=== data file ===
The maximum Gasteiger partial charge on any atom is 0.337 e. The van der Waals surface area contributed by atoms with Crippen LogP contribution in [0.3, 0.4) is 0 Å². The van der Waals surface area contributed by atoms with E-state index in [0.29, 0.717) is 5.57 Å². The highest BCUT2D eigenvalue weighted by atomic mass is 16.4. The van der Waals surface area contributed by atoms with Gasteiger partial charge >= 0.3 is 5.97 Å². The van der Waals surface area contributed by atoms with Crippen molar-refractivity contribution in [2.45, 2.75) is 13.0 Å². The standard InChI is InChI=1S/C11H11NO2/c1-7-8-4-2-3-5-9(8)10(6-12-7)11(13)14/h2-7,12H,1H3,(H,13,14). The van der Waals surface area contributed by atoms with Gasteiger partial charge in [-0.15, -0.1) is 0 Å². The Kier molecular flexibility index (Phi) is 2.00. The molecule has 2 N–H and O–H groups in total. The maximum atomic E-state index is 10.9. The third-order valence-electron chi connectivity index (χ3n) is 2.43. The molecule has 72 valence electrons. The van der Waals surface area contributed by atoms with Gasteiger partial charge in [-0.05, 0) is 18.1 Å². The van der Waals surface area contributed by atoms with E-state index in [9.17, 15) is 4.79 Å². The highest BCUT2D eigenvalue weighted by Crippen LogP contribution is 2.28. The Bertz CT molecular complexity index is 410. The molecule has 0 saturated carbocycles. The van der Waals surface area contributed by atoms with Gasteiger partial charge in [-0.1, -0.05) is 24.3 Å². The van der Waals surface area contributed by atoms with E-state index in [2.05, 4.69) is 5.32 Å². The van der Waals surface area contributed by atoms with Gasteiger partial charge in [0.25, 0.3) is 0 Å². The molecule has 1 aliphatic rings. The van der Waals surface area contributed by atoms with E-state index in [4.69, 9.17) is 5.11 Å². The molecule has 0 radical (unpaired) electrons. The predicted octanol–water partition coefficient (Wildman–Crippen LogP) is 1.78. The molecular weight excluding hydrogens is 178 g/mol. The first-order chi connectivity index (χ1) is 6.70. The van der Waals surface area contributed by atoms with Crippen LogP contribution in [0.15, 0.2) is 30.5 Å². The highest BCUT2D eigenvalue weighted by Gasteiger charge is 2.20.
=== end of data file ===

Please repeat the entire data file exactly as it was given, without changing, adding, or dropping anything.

The maximum Gasteiger partial charge on any atom is 0.337 e. The van der Waals surface area contributed by atoms with Crippen LogP contribution in [0.3, 0.4) is 0 Å². The van der Waals surface area contributed by atoms with E-state index in [0.29, 0.717) is 5.57 Å². The highest BCUT2D eigenvalue weighted by atomic mass is 16.4. The van der Waals surface area contributed by atoms with Gasteiger partial charge >= 0.3 is 5.97 Å². The van der Waals surface area contributed by atoms with Crippen molar-refractivity contribution in [2.45, 2.75) is 13.0 Å². The standard InChI is InChI=1S/C11H11NO2/c1-7-8-4-2-3-5-9(8)10(6-12-7)11(13)14/h2-7,12H,1H3,(H,13,14). The van der Waals surface area contributed by atoms with Gasteiger partial charge in [-0.15, -0.1) is 0 Å². The Kier molecular flexibility index (Phi) is 2.00. The molecule has 2 N–H and O–H groups in total. The maximum atomic E-state index is 10.9. The third-order valence-electron chi connectivity index (χ3n) is 2.43. The molecule has 72 valence electrons. The van der Waals surface area contributed by atoms with Gasteiger partial charge in [-0.05, 0) is 18.1 Å². The van der Waals surface area contributed by atoms with E-state index in [9.17, 15) is 4.79 Å². The highest BCUT2D eigenvalue weighted by Crippen LogP contribution is 2.28. The Bertz CT molecular complexity index is 410. The molecule has 0 saturated carbocycles. The van der Waals surface area contributed by atoms with Gasteiger partial charge in [-0.1, -0.05) is 24.3 Å². The van der Waals surface area contributed by atoms with E-state index in [2.05, 4.69) is 5.32 Å². The van der Waals surface area contributed by atoms with Gasteiger partial charge in [0.25, 0.3) is 0 Å². The molecule has 1 aliphatic rings. The van der Waals surface area contributed by atoms with E-state index in [4.69, 9.17) is 5.11 Å². The molecule has 0 radical (unpaired) electrons. The predicted octanol–water partition coefficient (Wildman–Crippen LogP) is 1.78. The molecular weight excluding hydrogens is 178 g/mol. The first-order chi connectivity index (χ1) is 6.70. The van der Waals surface area contributed by atoms with Crippen LogP contribution in [0.15, 0.2) is 30.5 Å². The highest BCUT2D eigenvalue weighted by Gasteiger charge is 2.20.